Looking to the future, OSHA is committed to protecting workers from toxic chemicals and deadly safety hazards at work, ensuring that vulnerable workers in high-risk jobs have access to critical information and education about job hazards, and providing employers with vigorous compliance assistance to promote best practices that can save lives.
Although our task is far from complete, our progress gives us hope and confidence that OSHA will continue to make a lasting difference in the lives of our nation’s 130 million workers, their families and their communities.” http://www.osha.gov/Publications/3302-06N-2006-English.html
Rights and Responsibilities under OSHA Law
Employers have the responsibility to provide a safe workplace. Employers MUST provide their workers with a workplace that does not have serious hazards and must follow all OSHA safety and health standards. Employers must find and correct safety and health problems. OSHA further requires that employers must first try to eliminate or reduce hazards by making feasible changes in working conditions rather than relying on personal protective equipment such as masks, gloves, or earplugs. Switching to safer chemicals, enclosing processes to trap harmful fumes, or using ventilation systems to clean the air are examples of effective ways to eliminate or reduce risks.
Employers MUST also:
- Inform workers about chemical hazards through training, labels, alarms, color-coded systems, chemical information sheets and other methods.
- Provide safety training to workers in a language and vocabulary they can understand.
- Keep accurate records of work-related injuries and illnesses.
- Perform tests in the workplace, such as air sampling, required by some OSHA standards.
- Provide required personal protective equipment at no cost to workers.*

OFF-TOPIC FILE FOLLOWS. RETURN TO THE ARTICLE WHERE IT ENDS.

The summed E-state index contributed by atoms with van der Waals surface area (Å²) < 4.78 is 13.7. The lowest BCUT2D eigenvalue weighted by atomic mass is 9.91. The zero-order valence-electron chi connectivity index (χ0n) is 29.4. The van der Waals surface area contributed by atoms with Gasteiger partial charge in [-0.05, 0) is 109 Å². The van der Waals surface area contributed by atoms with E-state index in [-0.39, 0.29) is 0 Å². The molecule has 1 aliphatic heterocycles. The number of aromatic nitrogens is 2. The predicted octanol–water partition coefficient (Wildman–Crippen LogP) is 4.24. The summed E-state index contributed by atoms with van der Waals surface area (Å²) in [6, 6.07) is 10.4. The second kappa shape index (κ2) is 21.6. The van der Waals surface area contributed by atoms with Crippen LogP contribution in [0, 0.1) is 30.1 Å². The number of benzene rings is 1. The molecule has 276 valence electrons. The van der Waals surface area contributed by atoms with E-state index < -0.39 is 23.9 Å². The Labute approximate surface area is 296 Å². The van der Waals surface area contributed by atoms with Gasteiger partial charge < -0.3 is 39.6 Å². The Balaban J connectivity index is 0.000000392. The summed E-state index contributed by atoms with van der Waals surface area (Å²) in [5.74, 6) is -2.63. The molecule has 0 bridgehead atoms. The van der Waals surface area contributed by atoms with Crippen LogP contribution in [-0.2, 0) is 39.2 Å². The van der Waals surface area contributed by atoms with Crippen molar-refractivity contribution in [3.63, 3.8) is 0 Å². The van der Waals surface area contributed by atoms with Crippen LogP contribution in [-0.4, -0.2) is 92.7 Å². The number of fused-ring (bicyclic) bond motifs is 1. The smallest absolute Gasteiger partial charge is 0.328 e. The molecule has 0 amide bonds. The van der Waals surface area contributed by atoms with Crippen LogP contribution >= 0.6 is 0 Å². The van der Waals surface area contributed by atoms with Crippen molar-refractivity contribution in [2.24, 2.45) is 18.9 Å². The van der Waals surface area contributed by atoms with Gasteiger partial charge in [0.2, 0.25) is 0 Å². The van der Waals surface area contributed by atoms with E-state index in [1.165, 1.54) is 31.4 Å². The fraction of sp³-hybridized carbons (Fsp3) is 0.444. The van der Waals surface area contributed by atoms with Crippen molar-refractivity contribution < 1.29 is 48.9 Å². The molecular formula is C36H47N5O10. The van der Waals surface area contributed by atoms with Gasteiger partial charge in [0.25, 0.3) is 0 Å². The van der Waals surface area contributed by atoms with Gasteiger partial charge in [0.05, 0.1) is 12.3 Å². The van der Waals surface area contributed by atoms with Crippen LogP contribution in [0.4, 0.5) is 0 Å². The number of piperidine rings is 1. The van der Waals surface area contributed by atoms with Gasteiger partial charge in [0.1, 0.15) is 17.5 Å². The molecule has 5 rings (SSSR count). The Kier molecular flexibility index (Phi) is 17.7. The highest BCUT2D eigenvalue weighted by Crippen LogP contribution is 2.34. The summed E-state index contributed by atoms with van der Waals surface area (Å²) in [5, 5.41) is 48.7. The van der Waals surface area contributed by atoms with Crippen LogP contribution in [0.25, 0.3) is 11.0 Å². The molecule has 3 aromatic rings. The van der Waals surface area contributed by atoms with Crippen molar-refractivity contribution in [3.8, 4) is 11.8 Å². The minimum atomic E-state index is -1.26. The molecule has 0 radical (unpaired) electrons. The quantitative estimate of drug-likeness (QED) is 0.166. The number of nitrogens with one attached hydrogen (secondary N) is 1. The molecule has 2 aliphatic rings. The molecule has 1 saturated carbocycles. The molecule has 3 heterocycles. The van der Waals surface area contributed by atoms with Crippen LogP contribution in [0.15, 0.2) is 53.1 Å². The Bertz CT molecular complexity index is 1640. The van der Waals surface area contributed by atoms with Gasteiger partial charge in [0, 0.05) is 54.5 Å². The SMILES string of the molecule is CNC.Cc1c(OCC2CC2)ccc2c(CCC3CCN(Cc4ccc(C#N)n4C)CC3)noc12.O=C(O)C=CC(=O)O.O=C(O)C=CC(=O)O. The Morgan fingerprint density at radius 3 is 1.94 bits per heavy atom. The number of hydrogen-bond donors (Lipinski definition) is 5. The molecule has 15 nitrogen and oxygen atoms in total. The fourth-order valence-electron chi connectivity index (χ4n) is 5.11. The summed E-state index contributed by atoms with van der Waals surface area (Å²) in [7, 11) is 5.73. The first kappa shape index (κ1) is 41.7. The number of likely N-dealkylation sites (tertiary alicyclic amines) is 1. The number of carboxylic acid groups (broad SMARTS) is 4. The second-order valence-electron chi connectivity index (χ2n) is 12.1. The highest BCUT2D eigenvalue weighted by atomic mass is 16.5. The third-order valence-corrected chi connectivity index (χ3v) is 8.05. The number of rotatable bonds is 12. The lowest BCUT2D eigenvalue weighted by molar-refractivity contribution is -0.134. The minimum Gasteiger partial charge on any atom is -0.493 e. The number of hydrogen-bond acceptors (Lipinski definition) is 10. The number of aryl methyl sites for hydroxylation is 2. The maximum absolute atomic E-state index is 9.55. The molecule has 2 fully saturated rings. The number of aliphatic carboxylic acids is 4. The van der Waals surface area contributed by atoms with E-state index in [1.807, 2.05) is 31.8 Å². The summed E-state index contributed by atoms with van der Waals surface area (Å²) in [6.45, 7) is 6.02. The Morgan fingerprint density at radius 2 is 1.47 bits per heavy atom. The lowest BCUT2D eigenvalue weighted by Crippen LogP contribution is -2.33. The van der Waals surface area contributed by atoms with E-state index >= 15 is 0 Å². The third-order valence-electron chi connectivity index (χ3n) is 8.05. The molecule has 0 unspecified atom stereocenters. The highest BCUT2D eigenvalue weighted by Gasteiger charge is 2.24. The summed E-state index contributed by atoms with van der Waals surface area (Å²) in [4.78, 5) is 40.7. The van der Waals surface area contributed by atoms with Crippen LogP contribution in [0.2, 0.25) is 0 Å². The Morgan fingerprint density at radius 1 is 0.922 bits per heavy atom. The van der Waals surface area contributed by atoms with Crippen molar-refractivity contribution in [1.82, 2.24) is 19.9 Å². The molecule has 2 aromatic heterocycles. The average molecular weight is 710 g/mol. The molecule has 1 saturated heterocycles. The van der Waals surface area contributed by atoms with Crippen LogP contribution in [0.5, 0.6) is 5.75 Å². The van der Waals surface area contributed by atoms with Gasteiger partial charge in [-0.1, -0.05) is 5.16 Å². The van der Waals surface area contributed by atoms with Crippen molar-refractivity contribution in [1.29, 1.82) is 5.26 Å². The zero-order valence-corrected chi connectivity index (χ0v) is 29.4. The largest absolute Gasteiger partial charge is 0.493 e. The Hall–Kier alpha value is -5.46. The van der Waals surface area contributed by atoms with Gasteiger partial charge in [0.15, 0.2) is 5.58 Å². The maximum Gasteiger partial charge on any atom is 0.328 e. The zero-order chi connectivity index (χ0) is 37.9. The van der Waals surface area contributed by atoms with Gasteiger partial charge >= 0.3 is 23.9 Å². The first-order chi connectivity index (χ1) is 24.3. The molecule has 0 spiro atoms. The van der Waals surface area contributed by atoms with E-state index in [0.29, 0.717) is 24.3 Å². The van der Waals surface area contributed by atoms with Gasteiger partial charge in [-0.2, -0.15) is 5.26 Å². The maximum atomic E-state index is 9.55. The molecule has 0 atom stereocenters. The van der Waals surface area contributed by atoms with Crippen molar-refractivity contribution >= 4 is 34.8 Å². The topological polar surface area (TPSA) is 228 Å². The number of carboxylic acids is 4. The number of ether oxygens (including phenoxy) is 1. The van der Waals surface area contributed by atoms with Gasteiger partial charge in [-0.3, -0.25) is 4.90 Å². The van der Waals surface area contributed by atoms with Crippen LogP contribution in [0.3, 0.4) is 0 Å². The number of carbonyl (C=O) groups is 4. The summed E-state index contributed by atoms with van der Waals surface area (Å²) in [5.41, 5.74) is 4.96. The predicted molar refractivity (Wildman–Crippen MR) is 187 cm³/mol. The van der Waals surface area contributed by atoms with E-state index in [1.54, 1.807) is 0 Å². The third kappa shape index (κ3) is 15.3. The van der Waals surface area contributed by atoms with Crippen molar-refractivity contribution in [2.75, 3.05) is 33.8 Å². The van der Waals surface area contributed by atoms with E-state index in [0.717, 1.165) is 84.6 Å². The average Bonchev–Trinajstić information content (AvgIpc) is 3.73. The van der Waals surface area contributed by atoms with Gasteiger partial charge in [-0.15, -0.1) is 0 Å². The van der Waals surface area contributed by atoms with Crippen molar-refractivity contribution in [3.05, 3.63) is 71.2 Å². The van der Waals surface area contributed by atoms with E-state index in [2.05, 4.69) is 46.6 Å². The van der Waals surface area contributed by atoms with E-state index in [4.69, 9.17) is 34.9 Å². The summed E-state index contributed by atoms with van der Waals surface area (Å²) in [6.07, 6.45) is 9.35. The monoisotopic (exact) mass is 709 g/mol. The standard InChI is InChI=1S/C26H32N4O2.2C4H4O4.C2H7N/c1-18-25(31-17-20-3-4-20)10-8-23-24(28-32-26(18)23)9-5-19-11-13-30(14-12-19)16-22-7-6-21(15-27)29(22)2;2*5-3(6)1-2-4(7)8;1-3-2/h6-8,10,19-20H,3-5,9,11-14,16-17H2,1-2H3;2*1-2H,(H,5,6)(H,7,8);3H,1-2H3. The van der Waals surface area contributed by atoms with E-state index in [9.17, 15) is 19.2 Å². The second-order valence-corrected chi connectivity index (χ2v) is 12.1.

- Provide hearing exams or other medical tests required by OSHA standards.
- Post OSHA citations and injury and illness data where workers can see them.
- Notify OSHA within eight hours of a workplace fatality or when three or more workers are hospitalized (1-800-321-OSHA ).
- Prominently display the official OSHA “Job Safety and Health – It’s the Law” poster that describes rights and responsibilities under the law
- Not retaliate or discriminate against workers for using their rights under the law, including their right to report a work-related injury or illness.
* Employers must pay for most types of required personal protective equipment.
Workers have the right to:
- Work in conditions that do not pose a risk of serious harm.
- File a confidential complaint with OSHA to have their workplace inspected.
- Receive information and training about hazards, methods to prevent harm, and the OSHA standards that apply to their workplace. The training must be done in a language and vocabulary workers can understand.
- Receive copies of records of work-related injuries and illnesses that occur in their workplace.
- Receive copies of the results from tests and monitoring done to find and measure hazards in their workplace.
- Receive copies of their workplace medical records.
- Participate in an OSHA inspection and speak in private with the inspector.
- File a complaint with OSHA if they have been retaliated or discriminated against by their employer as the result of requesting an inspection or using any of their other rights under the OSH Act.